Scottish farmers demand 'urgent action' on flytipping

According to rural groups, Scotland’s countryside continues to be blighted by people’s rubbish on a daily basis
According to rural groups, Scotland’s countryside continues to be blighted by people’s rubbish on a daily basis

Farmers have urged the Scottish government to tackle waste crime as fears mount the issue is becoming 'increasingly more visible' in rural areas.

In a letter to the Scottish government, farmers and landowners have demanded a new approach to 'turn the tables on this crime for good'.

They called on the Scottish government to urgently provide clarity on how it intends to move forward its work on tackling flytipping.

In the letter, leading rural groups say they would like to see a shift in focus from the 'endless task' of clearing up other people's mess to preventing it from occurring in the first place.

They also warn that with every week that passes by without serious action is 'another week of beautiful countryside being used as a dumping ground'.

The organisations sent the open letter to Roseanna Cunningham MSP, Cabinet Secretary for Environment, Climate Change and Land Reform.

Scottish Land & Estates, NFU Scotland, Scottish Partnership Against Rural Crime, Keep Scotland Beautiful and Woodland Trust said the negative impact flytipping had was 'significant'.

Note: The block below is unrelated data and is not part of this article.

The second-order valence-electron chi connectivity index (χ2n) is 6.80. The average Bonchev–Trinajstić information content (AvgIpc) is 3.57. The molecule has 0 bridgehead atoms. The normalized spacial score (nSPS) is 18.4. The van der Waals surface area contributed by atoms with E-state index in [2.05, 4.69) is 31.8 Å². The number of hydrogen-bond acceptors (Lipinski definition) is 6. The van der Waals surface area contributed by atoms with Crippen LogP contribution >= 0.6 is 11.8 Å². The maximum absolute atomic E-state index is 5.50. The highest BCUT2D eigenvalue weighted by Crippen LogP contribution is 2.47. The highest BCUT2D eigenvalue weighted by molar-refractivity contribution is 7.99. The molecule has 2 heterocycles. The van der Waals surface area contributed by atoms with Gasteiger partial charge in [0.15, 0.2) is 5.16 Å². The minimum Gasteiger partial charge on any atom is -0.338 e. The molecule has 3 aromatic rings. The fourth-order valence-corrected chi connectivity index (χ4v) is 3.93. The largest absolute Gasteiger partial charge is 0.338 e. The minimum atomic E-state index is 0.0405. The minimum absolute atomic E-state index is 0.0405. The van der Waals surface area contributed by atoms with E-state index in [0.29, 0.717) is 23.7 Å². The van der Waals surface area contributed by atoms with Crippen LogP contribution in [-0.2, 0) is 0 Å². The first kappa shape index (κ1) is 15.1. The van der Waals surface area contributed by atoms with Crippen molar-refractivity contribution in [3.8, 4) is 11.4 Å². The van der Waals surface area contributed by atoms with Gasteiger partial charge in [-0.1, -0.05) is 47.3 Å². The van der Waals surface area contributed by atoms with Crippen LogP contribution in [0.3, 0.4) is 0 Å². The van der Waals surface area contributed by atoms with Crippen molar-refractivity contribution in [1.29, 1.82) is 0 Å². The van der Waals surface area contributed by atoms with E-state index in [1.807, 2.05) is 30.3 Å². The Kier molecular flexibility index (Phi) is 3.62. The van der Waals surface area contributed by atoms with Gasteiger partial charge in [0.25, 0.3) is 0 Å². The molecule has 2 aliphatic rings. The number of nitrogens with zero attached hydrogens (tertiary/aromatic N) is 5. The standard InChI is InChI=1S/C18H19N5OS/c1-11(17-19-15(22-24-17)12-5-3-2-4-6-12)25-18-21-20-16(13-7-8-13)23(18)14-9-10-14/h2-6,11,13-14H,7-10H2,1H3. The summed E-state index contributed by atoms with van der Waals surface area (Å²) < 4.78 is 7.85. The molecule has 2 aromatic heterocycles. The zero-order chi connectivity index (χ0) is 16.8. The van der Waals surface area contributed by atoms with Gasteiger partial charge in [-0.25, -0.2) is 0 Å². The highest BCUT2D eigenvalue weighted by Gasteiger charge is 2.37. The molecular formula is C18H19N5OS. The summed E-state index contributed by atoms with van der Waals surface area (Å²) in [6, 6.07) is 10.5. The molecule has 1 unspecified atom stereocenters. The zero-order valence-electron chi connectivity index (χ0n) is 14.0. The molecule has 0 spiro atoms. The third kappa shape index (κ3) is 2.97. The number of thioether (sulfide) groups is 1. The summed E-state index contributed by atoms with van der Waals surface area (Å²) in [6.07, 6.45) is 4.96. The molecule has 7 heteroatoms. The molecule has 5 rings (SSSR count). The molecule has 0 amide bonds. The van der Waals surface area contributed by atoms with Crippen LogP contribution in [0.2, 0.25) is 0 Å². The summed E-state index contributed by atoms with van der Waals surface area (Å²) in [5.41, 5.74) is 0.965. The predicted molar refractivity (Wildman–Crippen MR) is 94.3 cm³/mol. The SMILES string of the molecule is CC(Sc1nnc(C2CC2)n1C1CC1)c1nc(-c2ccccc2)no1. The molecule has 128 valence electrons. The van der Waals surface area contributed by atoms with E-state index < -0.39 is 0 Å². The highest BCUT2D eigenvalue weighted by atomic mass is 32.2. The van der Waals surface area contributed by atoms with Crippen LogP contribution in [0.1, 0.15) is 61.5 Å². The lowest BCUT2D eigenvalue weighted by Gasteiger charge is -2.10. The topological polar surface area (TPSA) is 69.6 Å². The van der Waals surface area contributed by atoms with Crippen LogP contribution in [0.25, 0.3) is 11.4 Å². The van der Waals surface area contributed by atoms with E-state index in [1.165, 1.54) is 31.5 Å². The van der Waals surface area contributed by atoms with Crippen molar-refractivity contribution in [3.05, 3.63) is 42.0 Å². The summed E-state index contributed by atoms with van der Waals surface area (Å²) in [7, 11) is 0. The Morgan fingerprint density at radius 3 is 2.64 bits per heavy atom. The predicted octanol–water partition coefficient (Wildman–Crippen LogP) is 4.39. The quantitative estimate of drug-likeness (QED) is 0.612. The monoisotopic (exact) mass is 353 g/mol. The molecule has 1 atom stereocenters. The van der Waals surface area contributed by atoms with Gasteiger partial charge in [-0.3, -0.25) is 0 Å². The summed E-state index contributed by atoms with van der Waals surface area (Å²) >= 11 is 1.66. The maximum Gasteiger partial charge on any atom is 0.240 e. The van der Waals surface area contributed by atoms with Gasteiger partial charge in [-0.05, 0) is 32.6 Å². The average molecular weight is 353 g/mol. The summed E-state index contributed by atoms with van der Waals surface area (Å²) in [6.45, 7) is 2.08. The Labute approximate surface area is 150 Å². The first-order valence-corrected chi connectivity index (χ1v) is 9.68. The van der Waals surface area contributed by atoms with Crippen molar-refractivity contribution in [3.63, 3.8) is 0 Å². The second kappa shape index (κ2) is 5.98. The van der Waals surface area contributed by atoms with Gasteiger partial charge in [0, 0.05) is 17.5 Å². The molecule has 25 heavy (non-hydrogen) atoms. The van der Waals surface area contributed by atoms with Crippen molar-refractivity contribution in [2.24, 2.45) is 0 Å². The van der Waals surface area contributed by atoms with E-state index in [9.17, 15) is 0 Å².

"Scotland’s beautiful countryside continues to be blighted by people’s rubbish on a daily basis," the groups explained.

"We know that flytipping can cause a wide range of problems to the natural, social and economic environment, including harm to wildlife and livestock, disease transmission, soil contamination, and substantial clear-up costs.

"Waste crime is becoming an increasingly more visible issue and we believe a new approach is needed to turn the tables on this crime for good."

The Scottish government’s recent review of the national litter strategy includes measures on flytipping, working with other groups on identifying action which can be taken to tackle the issue.

But rural groups believe this is not enough, and have called for a 'coordinated strategic national response' to tackle flytipping in Scotland.

They added that a greater use of data to better asses the scale and impact of the problem could be used to help drive action at a regional or local level.

The groups said: "We believe 2020 should be the year we must start to address this issue - now is the time to bring all stakeholders to the table and agree how we can collectively tackle flytipping.

"We firmly believe that by dealing with flytipping more effectively there are significant benefits for Scotland’s economy, which as we recover from a pandemic could not be more important."

It follows a number of high profile fly-tipping incidents which have affected farmers and landowners across the country so far this year.

Last month, a Lanarkshire farmer had no choice but to pay £2,000 to clean up two tonnes of raw meat waste which was dumped on his land.

Meanwhile, a Merseyside farmer took revenge on a fly-tipper who dumped hundreds of tyres on his farm. A viral clip shows the tyres being tipped back onto the pavement outside the culprit's house.

Farmers and landowners across the UK are urged to report any fly-tipping incidents to their local council.